That riverbed once followed the course of the Wadi Musa (Valley of Moses), a valley that wandered from Ain Musa (Spring of Moses) into the mountains that gave birth to the now dead city of Petra. Jordan’s native Bedouin believe Ain Musa is the spring that gushed forth when Moses smote a rock in Biblical times.
I half expected the Wizard of Oz (or at least Indiana Jones given he’d wandered these parts during his 1989 movie) to materialize given the seemingly fantasy nature of this hidden place.
There was no mistaking all who passed through this city of stone would know of the great wealth of the Nabataeans. Amazing what a little trading in the popular frankincense and myrrh market can do for one’s standard of living.
I was duly impressed.
The Treasury, an empty shell representing a rather small tomb carved in the first century BC for a Nabataean king, was such a convincing testament to that wealth that the urn in the center of the edifice was riddled with bullet holes, evidence of past attempts to uncover the mythical bounty of these clever desert people.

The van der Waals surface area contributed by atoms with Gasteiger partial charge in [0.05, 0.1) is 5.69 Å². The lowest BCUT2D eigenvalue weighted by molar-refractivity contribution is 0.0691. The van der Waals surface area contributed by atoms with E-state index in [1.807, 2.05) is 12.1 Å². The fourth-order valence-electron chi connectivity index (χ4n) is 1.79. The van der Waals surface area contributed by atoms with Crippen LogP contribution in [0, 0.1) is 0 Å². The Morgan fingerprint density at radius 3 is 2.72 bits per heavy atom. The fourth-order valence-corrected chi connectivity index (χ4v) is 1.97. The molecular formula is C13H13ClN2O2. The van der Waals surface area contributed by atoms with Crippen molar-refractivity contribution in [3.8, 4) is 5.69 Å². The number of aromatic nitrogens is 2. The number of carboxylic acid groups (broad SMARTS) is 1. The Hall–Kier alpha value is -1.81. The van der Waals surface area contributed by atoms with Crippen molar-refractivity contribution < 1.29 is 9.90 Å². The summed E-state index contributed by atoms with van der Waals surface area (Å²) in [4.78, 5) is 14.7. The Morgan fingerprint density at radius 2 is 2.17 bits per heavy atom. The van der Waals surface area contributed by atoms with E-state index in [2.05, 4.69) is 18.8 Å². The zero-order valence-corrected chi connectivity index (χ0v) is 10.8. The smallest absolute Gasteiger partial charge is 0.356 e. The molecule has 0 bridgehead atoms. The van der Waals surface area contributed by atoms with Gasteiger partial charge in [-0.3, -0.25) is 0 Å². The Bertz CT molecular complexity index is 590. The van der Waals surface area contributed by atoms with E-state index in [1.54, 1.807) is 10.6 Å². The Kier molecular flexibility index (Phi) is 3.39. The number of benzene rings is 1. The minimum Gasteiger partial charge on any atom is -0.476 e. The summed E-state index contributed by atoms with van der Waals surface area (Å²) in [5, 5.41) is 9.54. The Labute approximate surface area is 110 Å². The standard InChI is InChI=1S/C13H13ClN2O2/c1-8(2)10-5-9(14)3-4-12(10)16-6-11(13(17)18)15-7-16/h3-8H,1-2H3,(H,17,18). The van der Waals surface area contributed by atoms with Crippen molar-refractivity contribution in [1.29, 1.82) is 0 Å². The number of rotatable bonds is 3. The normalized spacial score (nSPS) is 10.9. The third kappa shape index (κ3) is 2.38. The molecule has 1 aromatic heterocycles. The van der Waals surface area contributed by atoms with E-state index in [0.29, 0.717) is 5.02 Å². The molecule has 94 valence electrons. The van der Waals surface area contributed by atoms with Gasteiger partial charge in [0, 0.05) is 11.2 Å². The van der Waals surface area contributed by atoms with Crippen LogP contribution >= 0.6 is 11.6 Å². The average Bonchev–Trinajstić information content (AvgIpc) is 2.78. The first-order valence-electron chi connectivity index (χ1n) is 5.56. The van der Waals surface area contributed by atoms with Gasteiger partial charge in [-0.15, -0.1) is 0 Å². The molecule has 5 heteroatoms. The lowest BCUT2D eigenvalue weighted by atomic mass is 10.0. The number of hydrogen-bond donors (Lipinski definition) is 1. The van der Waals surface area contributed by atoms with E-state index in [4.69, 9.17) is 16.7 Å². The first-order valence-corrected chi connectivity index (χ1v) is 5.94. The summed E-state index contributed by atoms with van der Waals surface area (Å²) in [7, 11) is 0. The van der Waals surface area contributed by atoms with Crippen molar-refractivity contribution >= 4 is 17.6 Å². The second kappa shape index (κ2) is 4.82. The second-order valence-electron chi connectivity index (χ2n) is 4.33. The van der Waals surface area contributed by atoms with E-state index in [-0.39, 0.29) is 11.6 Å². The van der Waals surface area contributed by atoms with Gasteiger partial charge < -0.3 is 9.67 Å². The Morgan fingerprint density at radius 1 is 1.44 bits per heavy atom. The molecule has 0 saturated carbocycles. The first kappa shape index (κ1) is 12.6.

We managed to see very little more of the three thousand tombs, temples, dwellings, alters and monuments covering this massive UNESCO World Heritage Site.
Jimmy and I were fully (and painfully) aware we still had to walk back in the desert heat the way we had come. Ah, the agony of de-feet. My only real complaint; so much to see; so little time.
The Nabataean stone city is still home to a handful of Bedouin families. Most Bedouin moved to the nearby village built for them when Jordan prepared to share this amazing lost city situated between the Dead Sea and the Red Sea with the world via their UNESCO World Heritage designation in 1985.
It seemed the perfect ending to a beautiful story of a spectacular civilization that those Bedouin displaced, and future generations, have exclusive rights to work the red-rose city that speaks so eloquently of their heritage.